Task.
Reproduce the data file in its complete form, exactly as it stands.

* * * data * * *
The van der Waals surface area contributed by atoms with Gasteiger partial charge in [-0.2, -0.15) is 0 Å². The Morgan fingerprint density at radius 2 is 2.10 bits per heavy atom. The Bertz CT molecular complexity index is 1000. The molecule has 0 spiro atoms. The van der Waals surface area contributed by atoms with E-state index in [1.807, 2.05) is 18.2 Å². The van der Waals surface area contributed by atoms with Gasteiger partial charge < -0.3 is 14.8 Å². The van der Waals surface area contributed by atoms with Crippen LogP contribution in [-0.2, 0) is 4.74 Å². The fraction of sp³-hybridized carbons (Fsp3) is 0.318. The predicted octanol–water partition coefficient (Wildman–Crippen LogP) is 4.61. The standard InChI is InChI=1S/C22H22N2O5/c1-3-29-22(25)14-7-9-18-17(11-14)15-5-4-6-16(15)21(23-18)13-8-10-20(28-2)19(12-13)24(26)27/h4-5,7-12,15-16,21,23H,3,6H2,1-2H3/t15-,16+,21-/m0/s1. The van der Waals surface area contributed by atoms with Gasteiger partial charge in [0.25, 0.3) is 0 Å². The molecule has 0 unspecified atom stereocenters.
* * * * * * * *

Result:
The van der Waals surface area contributed by atoms with Gasteiger partial charge in [-0.2, -0.15) is 0 Å². The Morgan fingerprint density at radius 2 is 2.10 bits per heavy atom. The Bertz CT molecular complexity index is 1000. The molecule has 0 spiro atoms. The van der Waals surface area contributed by atoms with E-state index in [1.807, 2.05) is 18.2 Å². The van der Waals surface area contributed by atoms with Gasteiger partial charge < -0.3 is 14.8 Å². The van der Waals surface area contributed by atoms with Crippen LogP contribution in [-0.2, 0) is 4.74 Å². The fraction of sp³-hybridized carbons (Fsp3) is 0.318. The predicted octanol–water partition coefficient (Wildman–Crippen LogP) is 4.61. The standard InChI is InChI=1S/C22H22N2O5/c1-3-29-22(25)14-7-9-18-17(11-14)15-5-4-6-16(15)21(23-18)13-8-10-20(28-2)19(12-13)24(26)27/h4-5,7-12,15-16,21,23H,3,6H2,1-2H3/t15-,16+,21-/m0/s1. The van der Waals surface area contributed by atoms with Gasteiger partial charge in [0.25, 0.3) is 0 Å². The molecule has 0 unspecified atom stereocenters.